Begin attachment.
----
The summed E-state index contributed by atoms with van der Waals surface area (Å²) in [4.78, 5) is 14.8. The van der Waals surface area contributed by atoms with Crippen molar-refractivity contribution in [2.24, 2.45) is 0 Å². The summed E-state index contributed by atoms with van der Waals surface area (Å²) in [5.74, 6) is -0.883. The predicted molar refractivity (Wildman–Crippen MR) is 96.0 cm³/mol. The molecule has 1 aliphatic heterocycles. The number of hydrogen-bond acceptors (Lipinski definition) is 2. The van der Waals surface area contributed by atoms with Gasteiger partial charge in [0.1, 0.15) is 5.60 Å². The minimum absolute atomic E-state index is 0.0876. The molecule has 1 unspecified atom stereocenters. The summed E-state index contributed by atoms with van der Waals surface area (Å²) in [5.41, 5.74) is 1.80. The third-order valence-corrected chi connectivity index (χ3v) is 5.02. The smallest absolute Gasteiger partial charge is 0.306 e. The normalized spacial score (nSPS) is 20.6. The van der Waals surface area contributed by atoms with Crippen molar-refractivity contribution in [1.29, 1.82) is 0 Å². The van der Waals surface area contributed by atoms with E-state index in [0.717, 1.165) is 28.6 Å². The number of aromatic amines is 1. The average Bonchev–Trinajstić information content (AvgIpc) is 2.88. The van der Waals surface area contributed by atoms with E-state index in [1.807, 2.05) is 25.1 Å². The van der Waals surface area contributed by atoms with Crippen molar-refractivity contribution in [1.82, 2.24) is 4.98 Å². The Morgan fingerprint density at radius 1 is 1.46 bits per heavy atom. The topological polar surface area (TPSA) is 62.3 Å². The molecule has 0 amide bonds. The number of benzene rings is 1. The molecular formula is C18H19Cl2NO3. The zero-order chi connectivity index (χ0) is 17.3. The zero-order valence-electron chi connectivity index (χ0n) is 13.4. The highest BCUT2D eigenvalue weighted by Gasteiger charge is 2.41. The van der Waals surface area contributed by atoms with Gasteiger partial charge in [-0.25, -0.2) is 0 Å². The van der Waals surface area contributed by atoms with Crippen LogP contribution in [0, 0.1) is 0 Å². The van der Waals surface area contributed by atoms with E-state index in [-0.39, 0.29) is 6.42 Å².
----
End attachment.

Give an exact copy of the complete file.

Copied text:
The summed E-state index contributed by atoms with van der Waals surface area (Å²) in [4.78, 5) is 14.8. The van der Waals surface area contributed by atoms with Crippen molar-refractivity contribution in [2.24, 2.45) is 0 Å². The summed E-state index contributed by atoms with van der Waals surface area (Å²) in [5.74, 6) is -0.883. The predicted molar refractivity (Wildman–Crippen MR) is 96.0 cm³/mol. The molecule has 1 aliphatic heterocycles. The number of hydrogen-bond acceptors (Lipinski definition) is 2. The van der Waals surface area contributed by atoms with Gasteiger partial charge in [0.1, 0.15) is 5.60 Å². The minimum absolute atomic E-state index is 0.0876. The molecule has 1 unspecified atom stereocenters. The summed E-state index contributed by atoms with van der Waals surface area (Å²) in [5.41, 5.74) is 1.80. The third-order valence-corrected chi connectivity index (χ3v) is 5.02. The smallest absolute Gasteiger partial charge is 0.306 e. The normalized spacial score (nSPS) is 20.6. The van der Waals surface area contributed by atoms with Crippen molar-refractivity contribution in [1.29, 1.82) is 0 Å². The van der Waals surface area contributed by atoms with E-state index in [0.717, 1.165) is 28.6 Å². The number of aromatic amines is 1. The average Bonchev–Trinajstić information content (AvgIpc) is 2.88. The van der Waals surface area contributed by atoms with E-state index in [1.807, 2.05) is 25.1 Å². The van der Waals surface area contributed by atoms with Crippen molar-refractivity contribution in [1.82, 2.24) is 4.98 Å². The Morgan fingerprint density at radius 1 is 1.46 bits per heavy atom. The topological polar surface area (TPSA) is 62.3 Å². The molecule has 0 amide bonds. The number of benzene rings is 1. The molecular formula is C18H19Cl2NO3. The zero-order chi connectivity index (χ0) is 17.3. The zero-order valence-electron chi connectivity index (χ0n) is 13.4. The highest BCUT2D eigenvalue weighted by Gasteiger charge is 2.41. The van der Waals surface area contributed by atoms with Gasteiger partial charge in [-0.25, -0.2) is 0 Å². The van der Waals surface area contributed by atoms with Crippen LogP contribution in [0, 0.1) is 0 Å². The van der Waals surface area contributed by atoms with E-state index in [-0.39, 0.29) is 6.42 Å².